Postpartum Hemorrhage: Are You Prepared?
Article first published online: 14 JUN 2012
© 2012 AWHONN, the Association of Women's Health, Obstetric and Neonatal Nurses
Journal of Obstetric, Gynecologic, & Neonatal Nursing
Special Issue: 2012 Convention Proceedings
Volume 41, Issue s1, pages S85–S86, June 2012
How to Cite
Retskin, C. M. (2012), Postpartum Hemorrhage: Are You Prepared?. Journal of Obstetric, Gynecologic, & Neonatal Nursing, 41: S85–S86. doi: 10.1111/j.1552-6909.2012.01361_45.x
- Issue published online: 14 JUN 2012
- Article first published online: 14 JUN 2012
- postpartum hemorrhage;
- obstetric emergency;
- quality improvement;
- patient safety
Purpose for the Program
Postpartum hemorrhage has been identified as one of the leading risks of maternal mortality worldwide, with the rate in the United States increasing from 7.9% in 1996 to 13.3% in 2006. The purpose of the postpartum nurse response team project is to prevent poor outcomes resulting from this obstetric emergency. The project includes a postpartum hemorrhage response team with identified roles, a postpartum hemorrhage emergency bag, and continued education using simulation to update nurses on the current evidence-based practice for responding to postpartum hemorrhage.
Nurses working in birthing and postpartum units need to have strong assessment skills and a thorough understanding of the life-saving interventions needed for postpartum hemorrhage. Excessive blood loss after birth should set into motion evidence-based predetermined measures that provide the interventions necessary to restore the women's homeostasis. By creating a postpartum hemorrhage response team with identified roles, an emergency bag with necessary equipment to respond to the emergency, and continuing education that updates nurses on current evidence-based practice, nurses gain an understanding of the skills necessary to respond to postpartum hemorrhage.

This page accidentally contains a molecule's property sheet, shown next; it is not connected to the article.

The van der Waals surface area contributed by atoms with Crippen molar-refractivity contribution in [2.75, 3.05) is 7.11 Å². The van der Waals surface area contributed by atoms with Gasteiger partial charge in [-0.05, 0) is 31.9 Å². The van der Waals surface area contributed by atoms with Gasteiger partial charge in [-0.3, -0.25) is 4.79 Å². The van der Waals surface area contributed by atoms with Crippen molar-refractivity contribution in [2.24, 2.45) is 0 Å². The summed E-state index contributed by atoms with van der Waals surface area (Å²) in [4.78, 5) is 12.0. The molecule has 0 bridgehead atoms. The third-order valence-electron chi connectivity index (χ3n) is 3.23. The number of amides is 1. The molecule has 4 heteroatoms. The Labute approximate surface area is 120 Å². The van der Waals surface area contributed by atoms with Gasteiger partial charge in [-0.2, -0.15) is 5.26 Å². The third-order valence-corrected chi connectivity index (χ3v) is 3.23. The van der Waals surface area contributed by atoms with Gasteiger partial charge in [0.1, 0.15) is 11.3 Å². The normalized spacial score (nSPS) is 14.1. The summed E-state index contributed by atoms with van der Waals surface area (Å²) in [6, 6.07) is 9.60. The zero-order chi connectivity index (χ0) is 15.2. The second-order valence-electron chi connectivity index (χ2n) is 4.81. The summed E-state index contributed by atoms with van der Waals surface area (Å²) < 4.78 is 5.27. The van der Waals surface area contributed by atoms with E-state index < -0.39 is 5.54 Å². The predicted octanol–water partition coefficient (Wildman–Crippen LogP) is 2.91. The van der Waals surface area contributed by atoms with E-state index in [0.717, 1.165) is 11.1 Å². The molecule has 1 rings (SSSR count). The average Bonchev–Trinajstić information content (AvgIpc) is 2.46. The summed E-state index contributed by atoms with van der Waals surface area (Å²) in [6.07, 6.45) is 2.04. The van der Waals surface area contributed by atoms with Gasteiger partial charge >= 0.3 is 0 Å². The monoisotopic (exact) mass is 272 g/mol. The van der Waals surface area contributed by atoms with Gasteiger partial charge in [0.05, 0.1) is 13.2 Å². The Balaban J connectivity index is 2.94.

Implementation, Outcomes, and Evaluation
A pretest was given to evaluate the current knowledge level of the nursing staff on the mother–baby unit in a large regional medical center. An education module was created that followed evidence-based practice, hospital policy, and protocol for managing a postpartum hemorrhage. A posttest was required at the end of the educational module. The total mean scores were significantly different between the pretest and posttest. In addition to the test, a team of nurses created the postpartum hemorrhage emergency bag, which was used in a required simulation drill for all nursing staff on the mother–baby unit. A postpartum hemorrhage response team was formed with defined roles.
Implications for Nursing Practice
With the implementation of an educational program, an emergency postpartum hemorrhage bag, and a postpartum hemorrhage response team, nurses demonstrated increased knowledge of postpartum hemorrhage response. Being prepared for the third leading cause of maternal mortality will enhance patient safety and improve quality of care. Longitudinal analysis of knowledge retention on response to postpartum hemorrhage is being completed in the next 6 months and will result in further reporting of outcome data related to retention of education. Recommendations from this program include incorporating response to postpartum hemorrhage into orientation to maternal services, incorporating an annual competency assessment on postpartum hemorrhage, and updating education to reflect evidence-based recommendations to postpartum hemorrhage response.